Marissa (Kenaytco) McIntyre is a mixed settler and First Nations woman of the Nlaka'pamux Nation born and raised in Surrey, BC. She holds a Bachelor of Arts degree in First Nations Studies from Simon Fraser University. Marissa previously worked for the Fraser Region Aboriginal Friendship Centre Association from 2018-2021 as an Indigenous At-Risk Youth Worker and Culture Night Coordinator before starting her current role with the Fraser Health Authority as an Indigenous Cultural Safety Educator.
Marissa has worked hard to reconnect with her culture over the last ten years and is constantly learning. She is so grateful for the opportunities she has been given to work alongside so many talented and knowledgeable Indigenous people, as well as the opportunity to serve her people by striving for system changes and widespread education.
As an Associate Consultant with LPC, Marissa provides training on Indigenous Cultural Safety & Humility, Indigenous Trauma & Equity Informed Practice, Appropriation vs. Appreciation, Decolonizing Substance Use, and Transformative Territory Acknowledgements. Here is everything about Marissa:
How did you meet Len?
Len was one of the people who interviewed me for my position with Fraser Health. I was offered the job and Len and I started working together and he helped me navigate the corporate world as an Indigenous person.
What has it been like working at LPC so far?
It has been so incredible. It allows me to have the ability in my professional life to show up and be -as Len puts it- unapologetically Indigenous. It’s been very balancing, humbling, and validating at the same time.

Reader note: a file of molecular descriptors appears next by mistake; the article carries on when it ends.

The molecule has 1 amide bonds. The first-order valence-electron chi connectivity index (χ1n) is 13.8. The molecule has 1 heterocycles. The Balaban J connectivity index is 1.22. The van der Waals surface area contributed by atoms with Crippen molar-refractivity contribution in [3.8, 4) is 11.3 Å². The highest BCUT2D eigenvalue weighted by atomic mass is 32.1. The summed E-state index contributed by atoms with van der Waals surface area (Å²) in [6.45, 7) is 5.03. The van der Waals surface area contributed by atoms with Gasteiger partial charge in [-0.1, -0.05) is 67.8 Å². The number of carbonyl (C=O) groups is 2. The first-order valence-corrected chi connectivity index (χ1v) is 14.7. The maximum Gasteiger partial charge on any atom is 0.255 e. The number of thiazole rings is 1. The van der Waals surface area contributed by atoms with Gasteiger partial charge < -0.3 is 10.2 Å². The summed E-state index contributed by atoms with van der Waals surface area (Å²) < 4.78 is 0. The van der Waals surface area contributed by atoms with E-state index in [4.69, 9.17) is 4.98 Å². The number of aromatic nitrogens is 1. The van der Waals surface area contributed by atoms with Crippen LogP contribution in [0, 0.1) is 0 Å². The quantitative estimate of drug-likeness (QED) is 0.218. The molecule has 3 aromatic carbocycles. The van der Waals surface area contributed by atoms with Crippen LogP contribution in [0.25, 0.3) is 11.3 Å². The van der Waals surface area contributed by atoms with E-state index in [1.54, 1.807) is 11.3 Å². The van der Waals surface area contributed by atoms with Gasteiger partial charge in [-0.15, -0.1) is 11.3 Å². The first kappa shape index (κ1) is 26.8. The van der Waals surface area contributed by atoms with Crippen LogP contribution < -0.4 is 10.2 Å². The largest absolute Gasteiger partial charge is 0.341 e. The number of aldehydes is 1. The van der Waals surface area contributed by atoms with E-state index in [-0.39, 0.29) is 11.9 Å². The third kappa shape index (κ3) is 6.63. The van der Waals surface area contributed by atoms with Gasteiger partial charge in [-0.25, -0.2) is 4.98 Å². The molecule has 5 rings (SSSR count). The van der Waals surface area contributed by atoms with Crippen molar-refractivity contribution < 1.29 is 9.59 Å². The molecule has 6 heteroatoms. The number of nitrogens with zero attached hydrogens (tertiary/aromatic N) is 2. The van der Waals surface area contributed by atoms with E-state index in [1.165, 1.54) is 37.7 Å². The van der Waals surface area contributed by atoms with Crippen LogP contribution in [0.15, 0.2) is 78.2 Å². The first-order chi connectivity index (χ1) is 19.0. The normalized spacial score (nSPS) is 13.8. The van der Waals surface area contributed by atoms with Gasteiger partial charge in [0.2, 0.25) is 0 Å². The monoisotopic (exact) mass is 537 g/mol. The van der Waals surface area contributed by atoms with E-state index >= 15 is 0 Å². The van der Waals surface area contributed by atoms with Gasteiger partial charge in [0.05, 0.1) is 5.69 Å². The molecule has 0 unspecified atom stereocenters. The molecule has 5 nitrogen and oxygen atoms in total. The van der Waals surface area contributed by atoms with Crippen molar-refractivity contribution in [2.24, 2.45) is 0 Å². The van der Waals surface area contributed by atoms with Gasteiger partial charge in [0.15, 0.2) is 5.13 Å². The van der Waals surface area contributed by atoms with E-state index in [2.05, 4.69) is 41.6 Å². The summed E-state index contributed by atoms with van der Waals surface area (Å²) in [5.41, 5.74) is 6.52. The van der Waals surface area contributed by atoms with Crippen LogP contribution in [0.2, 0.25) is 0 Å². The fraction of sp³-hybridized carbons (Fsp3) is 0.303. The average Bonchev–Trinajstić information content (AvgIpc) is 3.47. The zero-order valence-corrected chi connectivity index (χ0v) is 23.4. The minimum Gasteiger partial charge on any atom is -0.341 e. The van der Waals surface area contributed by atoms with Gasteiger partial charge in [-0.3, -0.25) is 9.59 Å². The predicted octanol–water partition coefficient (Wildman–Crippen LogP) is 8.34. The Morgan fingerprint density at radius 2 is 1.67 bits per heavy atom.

What was the first job you have ever had?
This answer is sort of a two-parter. I worked for two of the most kind and generous people in 70 Mile House, BC. I lived there every summer and I started my first year babysitting their first child when she was about 12 or 18 months old. They owned the local store there so in the following years I worked at the 70 Mile General Store, mostly in the deli, where time flew by. Shelly, who I worked with in deli, Krista, and Miguel got me through some of the hardest days of my life, though I don’t think they know it and I can’t thank them enough for how much they supported me.
What did you study in university and why did you choose that field?
My post secondary education experience was a rollercoaster of decisions. I started at Simon Fraser University in 2012 with the intention of doing a double major in First Nations Studies and Psychology and a minor in Criminology. I was flipping back and forth between the three for 3 years when I decided I wouldn’t continue Criminology to the upper levels and focused on the double major. I am not the best student when it comes to readings and testing and I found that format of grading to be very discouraging so in my fifth year I decided I would only do a Bachelor of Arts in First Nations Studies and an extended minor in Psychology. Unfortunately, I was given incorrect information from an advisor and when I went to finalize my graduation application there was an issue where I couldn’t graduate with the minor. Not wanting to withdraw my application and after already studying for 6 years, I decided to go ahead with attaining the BA in First Nations Studies. I originally wanted to go into First Nations Studies as a way to further my reconnection with culture. Most of the reconnection I have done has been after the degree helped me get into related fields of work.
Are you an introvert or extrovert?
Marissa and her cat, Pants
Is reconciliation for Indigenous people too?
Absolutely. However, our reconciliation journey looks very different than that of a non-indigenous person.
What advice would you give to young Indigenous facilitators, teachers, or leaders?
People appreciate your personal story more than you think they do. Don’t let imposter syndrome win.
Marissa and Allen McNabb
Do you have a mentor?
I have the privilege of having two mentors. The first is Allen McNabb who I met almost 13 years ago. He has been around for some very difficult times in my life and I am so grateful for him even if I don’t let him know that as much as I should. The second is Len himself. He has supported me through this very difficult work and taught me almost everything I know in this field. I can’t thank Len enough for everything he has done and the opportunities he has given me.
Thank you Marissa for all that you do for our clients and community at LPC!